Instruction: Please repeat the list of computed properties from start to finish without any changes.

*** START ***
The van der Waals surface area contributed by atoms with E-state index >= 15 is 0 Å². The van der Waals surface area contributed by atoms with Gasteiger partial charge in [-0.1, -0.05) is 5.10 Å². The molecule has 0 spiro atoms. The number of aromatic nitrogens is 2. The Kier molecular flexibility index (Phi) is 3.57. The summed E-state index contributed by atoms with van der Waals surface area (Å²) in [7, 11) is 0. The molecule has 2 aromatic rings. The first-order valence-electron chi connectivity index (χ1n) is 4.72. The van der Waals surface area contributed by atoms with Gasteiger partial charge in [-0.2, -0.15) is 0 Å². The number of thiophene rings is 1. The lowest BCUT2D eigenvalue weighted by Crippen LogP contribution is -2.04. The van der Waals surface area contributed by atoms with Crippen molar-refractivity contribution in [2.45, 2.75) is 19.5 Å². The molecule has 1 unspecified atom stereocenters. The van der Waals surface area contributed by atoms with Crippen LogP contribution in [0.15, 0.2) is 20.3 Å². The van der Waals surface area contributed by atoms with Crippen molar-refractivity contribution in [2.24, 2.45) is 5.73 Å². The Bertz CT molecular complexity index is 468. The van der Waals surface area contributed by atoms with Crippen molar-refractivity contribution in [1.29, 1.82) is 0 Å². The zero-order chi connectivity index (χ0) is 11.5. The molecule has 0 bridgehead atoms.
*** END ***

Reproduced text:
The van der Waals surface area contributed by atoms with E-state index >= 15 is 0 Å². The van der Waals surface area contributed by atoms with Gasteiger partial charge in [-0.1, -0.05) is 5.10 Å². The molecule has 0 spiro atoms. The number of aromatic nitrogens is 2. The Kier molecular flexibility index (Phi) is 3.57. The summed E-state index contributed by atoms with van der Waals surface area (Å²) in [7, 11) is 0. The molecule has 2 aromatic rings. The first-order valence-electron chi connectivity index (χ1n) is 4.72. The van der Waals surface area contributed by atoms with Gasteiger partial charge in [-0.2, -0.15) is 0 Å². The number of thiophene rings is 1. The lowest BCUT2D eigenvalue weighted by Crippen LogP contribution is -2.04. The van der Waals surface area contributed by atoms with Crippen molar-refractivity contribution in [2.45, 2.75) is 19.5 Å². The molecule has 1 unspecified atom stereocenters. The van der Waals surface area contributed by atoms with Crippen LogP contribution in [0.15, 0.2) is 20.3 Å². The van der Waals surface area contributed by atoms with Crippen molar-refractivity contribution in [2.24, 2.45) is 5.73 Å². The Bertz CT molecular complexity index is 468. The van der Waals surface area contributed by atoms with Crippen molar-refractivity contribution in [1.29, 1.82) is 0 Å². The zero-order chi connectivity index (χ0) is 11.5. The molecule has 0 bridgehead atoms.